Induction and Deduction are not on equal footing. As a rule, induction datapoints are far more readily available, while deductive facts are far more timeless yet costly to pin down. Humans are GREAT at backfitting/rationalizing from present datapoints, but terrible at examining the basis of their beliefs.
Sorry... can you tell I feel strongly about this? 😅
Addressing your Epistemology head-on is supremely important for decision-making - because if you don't know how you know what you know then how do you have any faith in the decisions you make based on that knowledge?
But it is also important tool for explaining mental models - because you can either fill your explanations with a bunch of incidental junk complexity, or you can start from a bunch of irrefutable base facts and build up to something more significant in its presentation.
If you aren't impressed by this and think this is all faffy mumbo jumbo, let me put it to you this way:
People who reason by analogy are illogical.
My talk on Getting Closure on Hooks was cited as a "First Principles" talk, as is the followup on Concurrent React. I think all talks and blogposts in the From Scratch genre, like this on React Router or this on Redux or this on the hardware-software interface is great First Principles fodder. There's even an entire repo on GitHub for Build Your Own X projects!
But of course, First Principles can be applied far beyond code. A good general set of first principles for any system is now in vogue as Systems Thinking, quoting Donella Meadows:
PLACES TO INTERVENE IN A SYSTEM (in increasing order of effectiveness) 12. Constants, parameters, numbers (such as subsidies, taxes, standards). 11. The sizes of buffers and other stabilizing stocks, relative to their flows. 10. The structure of material stocks and flows (such as transport networks, population age structures). 9. The lengths of delays, relative to the rate of system change. 8. The strength of negative feedback loops, relative to the impacts they are trying to correct against. 7. The gain around driving positive feedback loops. 6. The structure of information flows (who does and does not have access to information). 5. The rules of the system (such as incentives, punishments, constraints). 4. The power to add, change, evolve, or self-organize system structure. 3. The goals of the system. 2. The mindset or paradigm out of which the system — its goals, structure, rules, delays, parameters — arises. 1. The power to transcend paradigms.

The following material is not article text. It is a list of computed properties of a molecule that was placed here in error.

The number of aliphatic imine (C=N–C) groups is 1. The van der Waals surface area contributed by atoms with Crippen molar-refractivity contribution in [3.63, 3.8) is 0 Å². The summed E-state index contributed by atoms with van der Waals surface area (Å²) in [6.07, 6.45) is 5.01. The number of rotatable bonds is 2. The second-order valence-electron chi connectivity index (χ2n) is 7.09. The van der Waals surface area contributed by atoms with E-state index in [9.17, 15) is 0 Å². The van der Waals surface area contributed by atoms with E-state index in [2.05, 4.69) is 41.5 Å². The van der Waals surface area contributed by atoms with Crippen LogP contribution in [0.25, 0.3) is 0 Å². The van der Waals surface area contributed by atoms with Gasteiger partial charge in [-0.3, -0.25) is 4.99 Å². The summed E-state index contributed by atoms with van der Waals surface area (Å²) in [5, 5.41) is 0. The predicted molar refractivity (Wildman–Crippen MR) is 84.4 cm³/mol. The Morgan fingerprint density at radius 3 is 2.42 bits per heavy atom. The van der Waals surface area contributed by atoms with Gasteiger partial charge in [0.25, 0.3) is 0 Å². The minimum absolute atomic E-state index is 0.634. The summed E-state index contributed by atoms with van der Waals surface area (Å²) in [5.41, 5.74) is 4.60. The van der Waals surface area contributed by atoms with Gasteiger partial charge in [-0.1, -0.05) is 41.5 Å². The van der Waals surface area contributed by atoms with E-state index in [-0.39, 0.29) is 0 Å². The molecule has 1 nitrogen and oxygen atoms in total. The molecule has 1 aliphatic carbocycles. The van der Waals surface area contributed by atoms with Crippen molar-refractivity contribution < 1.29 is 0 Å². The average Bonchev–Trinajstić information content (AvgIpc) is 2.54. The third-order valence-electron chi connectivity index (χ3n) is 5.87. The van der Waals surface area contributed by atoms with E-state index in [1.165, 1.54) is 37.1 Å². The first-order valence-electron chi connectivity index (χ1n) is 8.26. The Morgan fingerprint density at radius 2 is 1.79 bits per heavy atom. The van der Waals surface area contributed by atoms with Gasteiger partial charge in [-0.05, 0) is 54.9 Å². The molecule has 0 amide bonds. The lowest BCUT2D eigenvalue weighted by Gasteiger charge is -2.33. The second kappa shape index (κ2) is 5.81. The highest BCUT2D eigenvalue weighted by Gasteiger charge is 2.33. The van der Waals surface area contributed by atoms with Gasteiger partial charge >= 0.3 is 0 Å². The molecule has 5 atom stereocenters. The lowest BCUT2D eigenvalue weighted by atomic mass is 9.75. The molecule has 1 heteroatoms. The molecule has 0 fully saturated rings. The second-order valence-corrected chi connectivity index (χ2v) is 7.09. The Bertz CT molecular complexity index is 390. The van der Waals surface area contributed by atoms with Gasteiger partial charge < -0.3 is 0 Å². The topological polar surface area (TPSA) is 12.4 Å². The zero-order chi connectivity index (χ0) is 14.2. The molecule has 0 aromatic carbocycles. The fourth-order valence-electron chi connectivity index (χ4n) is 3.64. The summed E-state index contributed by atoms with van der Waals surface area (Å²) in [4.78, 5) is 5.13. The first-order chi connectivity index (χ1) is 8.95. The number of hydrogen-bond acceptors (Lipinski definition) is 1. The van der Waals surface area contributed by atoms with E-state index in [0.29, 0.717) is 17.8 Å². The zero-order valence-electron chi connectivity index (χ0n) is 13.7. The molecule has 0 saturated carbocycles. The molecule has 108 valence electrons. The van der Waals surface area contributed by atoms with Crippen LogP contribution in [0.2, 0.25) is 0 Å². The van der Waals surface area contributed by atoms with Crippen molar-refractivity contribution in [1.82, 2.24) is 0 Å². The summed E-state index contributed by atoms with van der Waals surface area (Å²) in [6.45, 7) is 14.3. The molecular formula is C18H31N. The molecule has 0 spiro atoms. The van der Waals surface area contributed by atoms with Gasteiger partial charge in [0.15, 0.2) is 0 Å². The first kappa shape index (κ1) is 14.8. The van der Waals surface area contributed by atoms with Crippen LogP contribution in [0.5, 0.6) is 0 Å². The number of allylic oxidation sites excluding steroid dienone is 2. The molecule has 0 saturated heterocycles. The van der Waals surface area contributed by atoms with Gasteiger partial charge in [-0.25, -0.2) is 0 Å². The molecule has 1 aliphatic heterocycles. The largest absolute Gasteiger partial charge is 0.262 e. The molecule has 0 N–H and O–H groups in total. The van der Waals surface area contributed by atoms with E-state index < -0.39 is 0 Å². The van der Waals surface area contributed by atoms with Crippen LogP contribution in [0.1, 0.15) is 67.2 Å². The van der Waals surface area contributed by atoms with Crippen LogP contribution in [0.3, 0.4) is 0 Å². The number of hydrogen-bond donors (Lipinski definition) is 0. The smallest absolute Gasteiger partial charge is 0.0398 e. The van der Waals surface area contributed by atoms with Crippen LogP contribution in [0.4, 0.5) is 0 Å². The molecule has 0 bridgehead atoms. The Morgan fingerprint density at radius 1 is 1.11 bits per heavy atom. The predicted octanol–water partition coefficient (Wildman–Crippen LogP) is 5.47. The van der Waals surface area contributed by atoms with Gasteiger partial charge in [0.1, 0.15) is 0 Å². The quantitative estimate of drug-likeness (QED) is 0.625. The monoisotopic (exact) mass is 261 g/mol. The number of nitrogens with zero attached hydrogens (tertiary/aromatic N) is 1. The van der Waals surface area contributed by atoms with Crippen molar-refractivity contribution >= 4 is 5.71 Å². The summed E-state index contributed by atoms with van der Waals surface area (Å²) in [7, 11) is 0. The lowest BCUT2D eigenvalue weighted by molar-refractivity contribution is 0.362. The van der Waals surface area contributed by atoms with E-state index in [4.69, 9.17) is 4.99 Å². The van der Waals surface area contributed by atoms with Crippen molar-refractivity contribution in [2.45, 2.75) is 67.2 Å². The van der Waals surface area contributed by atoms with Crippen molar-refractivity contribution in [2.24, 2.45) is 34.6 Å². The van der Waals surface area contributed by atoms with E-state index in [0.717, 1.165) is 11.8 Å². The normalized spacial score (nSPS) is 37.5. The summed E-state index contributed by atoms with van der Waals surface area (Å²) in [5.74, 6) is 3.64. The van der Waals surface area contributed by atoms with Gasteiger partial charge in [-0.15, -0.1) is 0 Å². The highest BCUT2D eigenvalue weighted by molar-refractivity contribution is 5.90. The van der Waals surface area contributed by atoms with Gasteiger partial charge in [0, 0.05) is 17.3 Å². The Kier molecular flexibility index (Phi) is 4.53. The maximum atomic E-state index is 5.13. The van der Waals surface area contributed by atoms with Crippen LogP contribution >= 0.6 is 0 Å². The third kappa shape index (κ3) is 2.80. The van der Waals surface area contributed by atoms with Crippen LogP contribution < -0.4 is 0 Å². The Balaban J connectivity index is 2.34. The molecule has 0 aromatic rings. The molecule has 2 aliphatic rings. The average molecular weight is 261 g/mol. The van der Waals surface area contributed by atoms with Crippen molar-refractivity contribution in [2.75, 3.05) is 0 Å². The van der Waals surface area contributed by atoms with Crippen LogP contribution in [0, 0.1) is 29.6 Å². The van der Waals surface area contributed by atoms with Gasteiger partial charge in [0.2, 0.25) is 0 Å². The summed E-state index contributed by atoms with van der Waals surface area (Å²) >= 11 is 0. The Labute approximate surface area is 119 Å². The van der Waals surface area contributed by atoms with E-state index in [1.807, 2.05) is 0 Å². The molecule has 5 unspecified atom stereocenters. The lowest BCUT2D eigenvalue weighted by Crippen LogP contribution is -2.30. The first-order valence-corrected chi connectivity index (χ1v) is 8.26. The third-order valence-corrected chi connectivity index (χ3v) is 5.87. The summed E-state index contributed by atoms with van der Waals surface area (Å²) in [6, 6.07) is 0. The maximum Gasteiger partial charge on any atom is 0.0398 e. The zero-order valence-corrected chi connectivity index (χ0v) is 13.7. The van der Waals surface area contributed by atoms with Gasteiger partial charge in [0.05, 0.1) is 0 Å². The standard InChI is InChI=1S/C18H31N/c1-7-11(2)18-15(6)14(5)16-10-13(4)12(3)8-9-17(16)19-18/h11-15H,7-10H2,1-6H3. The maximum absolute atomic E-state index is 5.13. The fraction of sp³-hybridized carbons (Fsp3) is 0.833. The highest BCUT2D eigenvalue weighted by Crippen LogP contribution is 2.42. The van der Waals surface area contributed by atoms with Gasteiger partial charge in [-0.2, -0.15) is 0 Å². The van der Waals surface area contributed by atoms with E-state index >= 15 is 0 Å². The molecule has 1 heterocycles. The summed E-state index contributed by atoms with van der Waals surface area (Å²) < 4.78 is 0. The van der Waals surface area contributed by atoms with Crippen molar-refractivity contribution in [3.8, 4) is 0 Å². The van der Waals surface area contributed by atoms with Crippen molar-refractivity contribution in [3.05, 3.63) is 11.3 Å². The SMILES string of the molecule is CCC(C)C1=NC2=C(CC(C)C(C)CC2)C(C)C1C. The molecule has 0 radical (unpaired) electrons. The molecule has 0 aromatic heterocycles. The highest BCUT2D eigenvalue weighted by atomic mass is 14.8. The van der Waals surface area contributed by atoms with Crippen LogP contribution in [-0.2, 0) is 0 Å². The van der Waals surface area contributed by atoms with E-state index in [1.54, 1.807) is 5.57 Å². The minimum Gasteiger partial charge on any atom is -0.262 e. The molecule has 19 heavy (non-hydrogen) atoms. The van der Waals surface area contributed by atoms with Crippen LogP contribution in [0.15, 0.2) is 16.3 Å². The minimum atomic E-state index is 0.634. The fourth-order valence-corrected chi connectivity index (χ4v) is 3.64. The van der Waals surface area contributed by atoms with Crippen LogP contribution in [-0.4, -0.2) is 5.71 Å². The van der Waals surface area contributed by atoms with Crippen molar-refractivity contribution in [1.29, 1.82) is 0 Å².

I have in my head a set of other questions I also like asking:
- What do people really want? Usually it is something simple, but not easy. Maslow's Hierarchy is a good reference, as is the list of Things You Can't Buy:
- What are the physical limits? For example, the speed of light, but also you can do thought experiments on the limits of Moore's Law vs Wirth's Law or use Big O notation to model scaling factors of Personal Growth
- What are the units of output? Related to systems thinking, but this is a reductive method that has been very helpful in taking the hype out of tech startups and reducing Uber and AirBnb to driver miles and room nights.
- What is your success metric? How do you know if you succeeded? Starting with the End in Mind is a good habit for productivity but Christine Yen likes to ask this to help guide what we should do
- Who cares? Don Valentine's cryptic two word test on who the end customer really is and how much they care.
- What are the rules of the game, and how are they changing? When you play any game, you first find out the current rules for winning, but you must also find out how the rules are changing in order to win in future. This is also called Game vs Metagame.